For the unit testing of the delegation system we are building for Tezzigator, we’ve found it necessary to have a permanent sandboxed blockchain. Tezos already has a sandbox setup available, but it runs in its own shell and the scripts to use it will just delete it all as soon as the node is stopped. That last part is irritating, so here is a method that will give you something more permanent to use for your own testing. Using this method you get to decide when to generate blocks and what to put in them. You can shut it all down and it will be ready for you when you bring it back up, unlike the Tezos-provided sandbox. We are simply running our own private clone of the Tezos blockchain.
To understand it and how to pull it off requires an understanding of what Arthur Breitman means when he uses certain terms to describe Tezos since it differs from other PoS cryptocurrencies in many ways. For example, see this post explaining how POS is different in Tezos.
For this topic specifically we need to understand how genesis funding keys work in Tezos.
Genesis Block — is essentially an empty block. In Tezos, the genesis block is different than other POS genesis blocks. Normally they have funded accounts’ keys in them along with constants, etc., but in Tezos it just contains a “dictator’s” public key that can be used to activate a “protocol” (as best I can tell). Of course, genesis block is still level 0 in Tezos.
Protocol — this is a chunk of data that goes into block 1. This is done by the “dictator” after the node is launched and has only the genesis block in its database. The protocol is where genesis accounts and blockchain constants are defined in block 1 for the chain to then be built on top of block 1. Currently on the zeronet, cycle 0 officially starts at block 2.
The stock genesis block that is generated the zeronet after compilation has a “dictator” public key where we the users do not know the secret key. This makes sense as people could otherwise wreak havoc on the public zeronet test blockchain otherwise but you can hack it to use your own “dictator” key. Also, before you compile you can even change the constants around as you please. The steps: (MODIFIED ON 9/20/2018 to handle new protocol changes for MAINNET)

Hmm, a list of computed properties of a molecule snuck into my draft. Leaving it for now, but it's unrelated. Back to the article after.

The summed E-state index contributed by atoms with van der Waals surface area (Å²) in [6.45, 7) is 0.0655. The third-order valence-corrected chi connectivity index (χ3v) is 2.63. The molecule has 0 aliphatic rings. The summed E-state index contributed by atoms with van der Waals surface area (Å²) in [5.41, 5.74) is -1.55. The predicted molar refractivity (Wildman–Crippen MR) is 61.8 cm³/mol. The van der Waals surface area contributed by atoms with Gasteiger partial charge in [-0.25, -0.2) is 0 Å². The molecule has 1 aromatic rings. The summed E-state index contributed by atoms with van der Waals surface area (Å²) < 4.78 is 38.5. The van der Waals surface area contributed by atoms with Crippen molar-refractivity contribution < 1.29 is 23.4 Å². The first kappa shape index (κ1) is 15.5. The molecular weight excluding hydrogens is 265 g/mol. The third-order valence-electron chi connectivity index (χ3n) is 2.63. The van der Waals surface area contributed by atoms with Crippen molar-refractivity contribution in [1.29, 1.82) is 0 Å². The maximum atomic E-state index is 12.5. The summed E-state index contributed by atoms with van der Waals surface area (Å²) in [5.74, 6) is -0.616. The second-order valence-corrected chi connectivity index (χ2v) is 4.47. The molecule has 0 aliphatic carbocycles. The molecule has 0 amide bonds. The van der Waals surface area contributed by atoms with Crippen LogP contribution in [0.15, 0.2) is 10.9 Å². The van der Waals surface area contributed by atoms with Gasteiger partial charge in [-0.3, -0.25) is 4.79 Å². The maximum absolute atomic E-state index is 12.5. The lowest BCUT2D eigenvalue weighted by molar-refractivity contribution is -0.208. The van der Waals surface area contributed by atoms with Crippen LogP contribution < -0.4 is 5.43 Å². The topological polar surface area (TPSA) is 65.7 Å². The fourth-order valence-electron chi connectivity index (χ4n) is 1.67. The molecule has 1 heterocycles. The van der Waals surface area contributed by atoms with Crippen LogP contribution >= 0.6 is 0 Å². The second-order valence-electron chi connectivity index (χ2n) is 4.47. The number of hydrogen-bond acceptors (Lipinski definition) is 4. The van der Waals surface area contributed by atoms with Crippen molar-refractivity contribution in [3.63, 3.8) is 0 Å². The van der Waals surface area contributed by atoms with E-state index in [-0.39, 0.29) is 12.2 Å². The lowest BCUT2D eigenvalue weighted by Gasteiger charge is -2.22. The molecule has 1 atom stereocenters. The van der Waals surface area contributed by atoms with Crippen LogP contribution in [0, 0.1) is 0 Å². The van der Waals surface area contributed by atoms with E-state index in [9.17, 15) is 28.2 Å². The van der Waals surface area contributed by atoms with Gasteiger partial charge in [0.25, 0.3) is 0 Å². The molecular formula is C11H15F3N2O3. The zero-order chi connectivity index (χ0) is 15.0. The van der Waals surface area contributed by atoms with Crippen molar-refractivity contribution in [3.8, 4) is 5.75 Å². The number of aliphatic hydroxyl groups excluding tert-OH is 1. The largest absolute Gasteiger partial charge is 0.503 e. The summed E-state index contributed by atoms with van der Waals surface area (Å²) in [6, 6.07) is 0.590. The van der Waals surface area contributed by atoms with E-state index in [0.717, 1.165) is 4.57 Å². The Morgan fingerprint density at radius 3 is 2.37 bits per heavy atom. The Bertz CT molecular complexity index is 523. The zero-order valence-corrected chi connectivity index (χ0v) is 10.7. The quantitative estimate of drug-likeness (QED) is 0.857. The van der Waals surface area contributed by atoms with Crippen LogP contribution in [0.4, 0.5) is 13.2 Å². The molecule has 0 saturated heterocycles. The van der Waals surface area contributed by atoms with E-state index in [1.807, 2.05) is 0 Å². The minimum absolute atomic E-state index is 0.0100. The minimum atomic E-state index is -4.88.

- Fetch the mainnet branch:
git clone -b mainnet https://gitlab.com/tezos/tezos.git
- Edit source code of the genesis block’s dictator public key and put this key edpkuSLWfVU1Vq7Jg9FucPyKmma6otcMHac9zG4oU1KMHSTBpJuGQ2 in place of the existing dictator key:
- Compile Tezos
- Do the standard “identity generate 26” for your node and then run your node with the parameters:
nohup tezos-node run — bootstrap-threshold=0 — closed — connections=0 — net-addr=127.0.0.1:9732 — no-bootstrap-peers — rpc-addr=127.0.0.1:8732 &
- Import your dictator secret key to your client
tezos-client import secret key dictator unencrypted:edsk31vznjHSSpGExDMHYASz45VZqXN4DPxvsa4hAyY8dHM28cZzp6
- Activate your protocol on top of the genesis block 0. This creates block#1 with all your protocol data.
tezos-client -b genesis activate protocol PsddFKi32cMJ2qPjf43Qv5GDWLDPZb3T3bF6fLKiF5HtvHNU7aP with fitness 24 and key dictator and parameters ./scripts/protocol_parameters.json (feel free to edit the JSON file for any custom constants you want)
- Import the secret keys of your genesis accounts, each containing ꜩ4M
tezos-client import secret key b1 unencrypted:edsk3gUfUPyBSfrS9CCgmCiQsTCHGkviBDusMxDJstFtojtc1zcpsh -f
tezos-client import secret key b2 unencrypted:edsk39qAm1fiMjgmPkw1EgQYkMzkJezLNewd7PLNHTkr6w9XA2zdfo -f
tezos-client import secret key b3 unencrypted:edsk4ArLQgBTLWG5FJmnGnT689VKoqhXwmDPBuGx3z4cvwU9MmrPZZ -f
tezos-client import secret key b4 unencrypted:edsk2uqQB9AY4FvioK2YMdfmyMrer5R8mGFyuaLLFfSRo8EoyNdht3 -f
tezos-client import secret key b5 unencrypted:edsk4QLrcijEffxV31gGdN2HU7UpyJjA8drFoNcmnB28n89YjPNRFm -f
Now you can use the tezos-node and tezos-client as you normally did, but now controlling everything that happens. You control all keys, who connects, who can send operations, and who can generate. Also WHEN all this happens.